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When Daniel Espinosa’s Life was announced as the closing film at South By Southwest this year, I was pretty happy with the choice, even though it was only a week or so out from its release to the general public.
After all, the SXSW committee did an excellent job with the Headliner series this year: Baby Driver, Atomic Blonde, and Free Fire are sure to be massive hits, The Disaster Artist received nothing but the most effusive praise after its work-in-progress screening, and, though it’s been savaged by the film press, it’s better to have struck out getting a Terrence Malick premiere (and getting the guy to sit down for an interview) than to open with something bland and inoffensive.
So, Life was the last film amongst the titans to screen at the festival, and I’m sad to say it’s a whiff of almost epic proportions, a hodge-podge of clumsy references to other films and bad writing that can’t be saved by a really fascinating cast.
Life is about the revival of microbial life from Mars on the International Space Station, and proceeds to kill everyone it comes across and attempts to kill everyone on Earth for giving it the name “Calvin.” It visualizes the worst-case scenario in that situation: Incompetent (and sometimes downright moronic) crewmen meet unstoppable killing machine in a fight so one-sided that I don’t even necessarily consider it a spoiler to say that shit goes pretty poorly for anything from our planet. I never understood why people complained so much about Prometheus’ characters and how they made such horrible decisions when confronted with the possibility of death — it seemed somewhat understandable, at least from a dumb animal brain level, to not run away from the giant crashing spaceship — but how stupid Life’s characters are made to be in the face of absolute species-wide annihilation is having me reconsider my thoughts on that.
Seriously, the characters are shown to be so dumb by their actions over the course of that they’re all lucky there’s no gravity up there, as their knuckles are spared the scraping they’d get from being dragged here on the surface. And Jesus, they’re the scientists! The best and brightest!
It’s not like Espinosa or the screenwriters (Rhett Reese and Paul Wernick, The Joe Schmo Show) have any interest in making us care about our chattle. Our characters range from the one-note and bland (Ryan Reynolds is the funny average joe! The Russian commander is serious!) to two-dimensional and bland (Rebecca Ferguson misses her dad and is tough! Jake Gyllenhaal hates everybody and wishes he could stay in space forever!) to the two-dimensional and uncomfortably trope-ish (Ariyon Bakare wishes he could walk again so he puts everybody’s lives at risk to see if the creature can potentially work like stem cells do!). It’s amazing that the cast is able to pull off a semblance of camaraderie and likability with what they’re given, though anyone expecting a “Spirit in the Sky” quip-a-long like Guardians of the Galaxy or The Martian like the trailers have been advertising will be sorely disappointed. You’d think the writers of Deadpool would attempt to include a couple more quips in there or perhaps work some more interesting action beats into the script, but nope! They removed their pun-based pop culture quips to make room for Espinosa’s cerebral appropriation of other, better work.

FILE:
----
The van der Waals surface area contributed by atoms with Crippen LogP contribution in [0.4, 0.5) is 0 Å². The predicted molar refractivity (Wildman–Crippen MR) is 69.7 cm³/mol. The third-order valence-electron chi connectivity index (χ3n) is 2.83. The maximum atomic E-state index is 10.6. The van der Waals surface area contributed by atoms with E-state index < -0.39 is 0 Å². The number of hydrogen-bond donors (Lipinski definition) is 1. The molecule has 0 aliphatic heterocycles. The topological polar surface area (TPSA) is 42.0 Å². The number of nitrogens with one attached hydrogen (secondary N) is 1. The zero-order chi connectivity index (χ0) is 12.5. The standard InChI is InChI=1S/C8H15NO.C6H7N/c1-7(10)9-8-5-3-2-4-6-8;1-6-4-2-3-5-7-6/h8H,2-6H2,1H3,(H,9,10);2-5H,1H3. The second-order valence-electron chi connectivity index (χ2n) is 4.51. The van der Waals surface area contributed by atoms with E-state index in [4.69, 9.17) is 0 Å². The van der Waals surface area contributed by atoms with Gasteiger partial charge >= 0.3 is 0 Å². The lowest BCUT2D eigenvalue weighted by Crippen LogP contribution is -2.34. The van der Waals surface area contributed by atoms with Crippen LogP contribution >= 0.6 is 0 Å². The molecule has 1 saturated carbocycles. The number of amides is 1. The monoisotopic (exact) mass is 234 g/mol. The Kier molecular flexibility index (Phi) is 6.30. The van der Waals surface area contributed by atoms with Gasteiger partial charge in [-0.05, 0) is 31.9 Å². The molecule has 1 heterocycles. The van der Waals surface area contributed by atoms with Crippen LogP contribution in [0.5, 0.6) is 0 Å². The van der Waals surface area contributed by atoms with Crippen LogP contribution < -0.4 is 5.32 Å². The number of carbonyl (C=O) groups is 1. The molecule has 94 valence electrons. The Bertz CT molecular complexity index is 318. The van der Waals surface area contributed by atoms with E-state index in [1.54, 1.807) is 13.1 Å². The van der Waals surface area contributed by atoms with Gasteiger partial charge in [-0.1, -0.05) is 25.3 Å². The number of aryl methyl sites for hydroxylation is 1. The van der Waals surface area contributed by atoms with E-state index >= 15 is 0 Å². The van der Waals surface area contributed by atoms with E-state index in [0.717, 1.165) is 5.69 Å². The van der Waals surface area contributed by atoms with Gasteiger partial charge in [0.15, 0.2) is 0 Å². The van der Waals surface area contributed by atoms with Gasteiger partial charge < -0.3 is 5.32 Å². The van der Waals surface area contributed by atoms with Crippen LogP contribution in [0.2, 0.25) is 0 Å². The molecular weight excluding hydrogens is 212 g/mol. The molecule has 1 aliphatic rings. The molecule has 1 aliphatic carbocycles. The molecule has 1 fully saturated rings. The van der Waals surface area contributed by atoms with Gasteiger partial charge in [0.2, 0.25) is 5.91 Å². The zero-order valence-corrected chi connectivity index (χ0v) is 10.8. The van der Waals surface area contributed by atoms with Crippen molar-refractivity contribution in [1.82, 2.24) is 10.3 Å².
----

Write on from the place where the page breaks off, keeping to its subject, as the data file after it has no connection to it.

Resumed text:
And that’s not just limited to Sir Ridley’s oeuvre. Espinoza name-checked John Carpenter’s The Thing at a post-screening Q&A like he was pleading the fifth, as if invoking that masterpiece would somehow enhance his testimony. It had the opposite effect for me, to be honest: It just made it clearer how much of a disappointment Life is, especially when compared to all of the other movies it wants to pick a fight with. It demands comparison right from the start, where a 20-minute tracking shot of the astronauts recovering a probe seems to say “Hey Gravity, suck on this!” only to find itself in the parking lot ten minutes later with two black eyes wondering what the hell punched it in the face as Gravity rides off into the sunset. That film seems to be Life’s best point of comparison, and it bests it in absolutely every regard: VFX work, acting, direction, cinematography; hell, even the message is more vital and interesting.
If Gravity is about finding the will to survive after enduring tragedy and heartbreak, Life is about how your mildly shitty attitude towards other people may possibly, after a number of coincidences, doom the human race. What a shame, too. There’s glimpses of fun potential and cool images throughout the entire thing (Gyllenhaal’s character has an obsession with yo-yoing in zero g, Reynolds’ scene with the monster seems to have been taken from a much creepier film), but ultimately it just never truly knows what to do with it.
Man, Life’s a drag.
Follow Nick Johnston on Twitter @onlysaysficus and use #VanyaSXSW for all Vanyaland’s ongoing coverage at South-By-Southwest 2017.